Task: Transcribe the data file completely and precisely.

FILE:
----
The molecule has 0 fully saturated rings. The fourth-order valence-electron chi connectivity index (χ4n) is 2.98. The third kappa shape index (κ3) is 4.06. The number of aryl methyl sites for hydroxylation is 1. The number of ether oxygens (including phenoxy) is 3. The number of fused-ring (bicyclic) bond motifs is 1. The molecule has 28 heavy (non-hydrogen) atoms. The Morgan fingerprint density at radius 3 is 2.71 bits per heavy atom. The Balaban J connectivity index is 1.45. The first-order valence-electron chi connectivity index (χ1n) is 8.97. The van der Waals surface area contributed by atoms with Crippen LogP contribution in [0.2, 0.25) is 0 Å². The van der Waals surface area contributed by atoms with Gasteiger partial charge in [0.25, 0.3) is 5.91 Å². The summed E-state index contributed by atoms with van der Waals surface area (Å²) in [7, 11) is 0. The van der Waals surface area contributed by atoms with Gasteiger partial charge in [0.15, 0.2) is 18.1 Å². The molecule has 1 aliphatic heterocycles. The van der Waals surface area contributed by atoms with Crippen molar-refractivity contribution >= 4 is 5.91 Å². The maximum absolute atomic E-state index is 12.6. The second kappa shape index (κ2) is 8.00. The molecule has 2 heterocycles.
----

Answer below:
The molecule has 0 fully saturated rings. The fourth-order valence-electron chi connectivity index (χ4n) is 2.98. The third kappa shape index (κ3) is 4.06. The number of aryl methyl sites for hydroxylation is 1. The number of ether oxygens (including phenoxy) is 3. The number of fused-ring (bicyclic) bond motifs is 1. The molecule has 28 heavy (non-hydrogen) atoms. The Morgan fingerprint density at radius 3 is 2.71 bits per heavy atom. The Balaban J connectivity index is 1.45. The first-order valence-electron chi connectivity index (χ1n) is 8.97. The van der Waals surface area contributed by atoms with Crippen LogP contribution in [0.2, 0.25) is 0 Å². The van der Waals surface area contributed by atoms with Gasteiger partial charge in [0.25, 0.3) is 5.91 Å². The summed E-state index contributed by atoms with van der Waals surface area (Å²) in [7, 11) is 0. The van der Waals surface area contributed by atoms with Gasteiger partial charge in [0.15, 0.2) is 18.1 Å². The molecule has 1 aliphatic heterocycles. The van der Waals surface area contributed by atoms with Crippen molar-refractivity contribution >= 4 is 5.91 Å². The maximum absolute atomic E-state index is 12.6. The second kappa shape index (κ2) is 8.00. The molecule has 2 heterocycles.